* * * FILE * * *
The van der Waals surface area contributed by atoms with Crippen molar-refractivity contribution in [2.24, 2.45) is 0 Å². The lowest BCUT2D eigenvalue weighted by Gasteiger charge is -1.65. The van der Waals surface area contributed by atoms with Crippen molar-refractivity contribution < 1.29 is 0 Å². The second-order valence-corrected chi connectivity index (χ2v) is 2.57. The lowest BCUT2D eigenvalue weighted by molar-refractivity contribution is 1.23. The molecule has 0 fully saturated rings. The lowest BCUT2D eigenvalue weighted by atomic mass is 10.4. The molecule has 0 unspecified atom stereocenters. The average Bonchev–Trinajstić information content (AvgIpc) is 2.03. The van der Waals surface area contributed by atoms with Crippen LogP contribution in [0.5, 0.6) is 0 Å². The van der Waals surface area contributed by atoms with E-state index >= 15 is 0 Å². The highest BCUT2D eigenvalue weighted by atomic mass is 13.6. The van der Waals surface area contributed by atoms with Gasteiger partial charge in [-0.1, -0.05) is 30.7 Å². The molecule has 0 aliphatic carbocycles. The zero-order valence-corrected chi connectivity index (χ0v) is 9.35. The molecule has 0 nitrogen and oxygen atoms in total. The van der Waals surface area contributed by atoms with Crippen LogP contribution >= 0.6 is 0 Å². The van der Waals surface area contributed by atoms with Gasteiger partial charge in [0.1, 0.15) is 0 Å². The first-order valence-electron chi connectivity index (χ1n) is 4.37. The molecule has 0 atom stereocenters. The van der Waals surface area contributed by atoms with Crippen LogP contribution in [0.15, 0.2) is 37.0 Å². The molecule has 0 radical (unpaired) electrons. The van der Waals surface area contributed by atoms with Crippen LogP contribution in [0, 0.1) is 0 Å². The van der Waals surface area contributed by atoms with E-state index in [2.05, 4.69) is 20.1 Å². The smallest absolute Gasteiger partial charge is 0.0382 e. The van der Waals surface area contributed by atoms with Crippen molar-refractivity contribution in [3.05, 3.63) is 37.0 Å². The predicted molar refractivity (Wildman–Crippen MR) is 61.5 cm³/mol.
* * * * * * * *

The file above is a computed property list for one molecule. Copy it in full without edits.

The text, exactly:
The van der Waals surface area contributed by atoms with Crippen molar-refractivity contribution in [2.24, 2.45) is 0 Å². The lowest BCUT2D eigenvalue weighted by Gasteiger charge is -1.65. The van der Waals surface area contributed by atoms with Crippen molar-refractivity contribution < 1.29 is 0 Å². The second-order valence-corrected chi connectivity index (χ2v) is 2.57. The lowest BCUT2D eigenvalue weighted by molar-refractivity contribution is 1.23. The molecule has 0 fully saturated rings. The lowest BCUT2D eigenvalue weighted by atomic mass is 10.4. The molecule has 0 unspecified atom stereocenters. The average Bonchev–Trinajstić information content (AvgIpc) is 2.03. The van der Waals surface area contributed by atoms with Crippen LogP contribution in [0.5, 0.6) is 0 Å². The van der Waals surface area contributed by atoms with E-state index >= 15 is 0 Å². The highest BCUT2D eigenvalue weighted by atomic mass is 13.6. The van der Waals surface area contributed by atoms with Gasteiger partial charge in [-0.1, -0.05) is 30.7 Å². The molecule has 0 aliphatic carbocycles. The zero-order valence-corrected chi connectivity index (χ0v) is 9.35. The molecule has 0 nitrogen and oxygen atoms in total. The van der Waals surface area contributed by atoms with Crippen LogP contribution >= 0.6 is 0 Å². The van der Waals surface area contributed by atoms with Gasteiger partial charge in [0.1, 0.15) is 0 Å². The first-order valence-electron chi connectivity index (χ1n) is 4.37. The molecule has 0 atom stereocenters. The van der Waals surface area contributed by atoms with Crippen LogP contribution in [0.15, 0.2) is 37.0 Å². The molecule has 0 radical (unpaired) electrons. The van der Waals surface area contributed by atoms with Crippen LogP contribution in [0, 0.1) is 0 Å². The van der Waals surface area contributed by atoms with E-state index in [2.05, 4.69) is 20.1 Å². The smallest absolute Gasteiger partial charge is 0.0382 e. The van der Waals surface area contributed by atoms with Crippen molar-refractivity contribution in [3.05, 3.63) is 37.0 Å². The predicted molar refractivity (Wildman–Crippen MR) is 61.5 cm³/mol.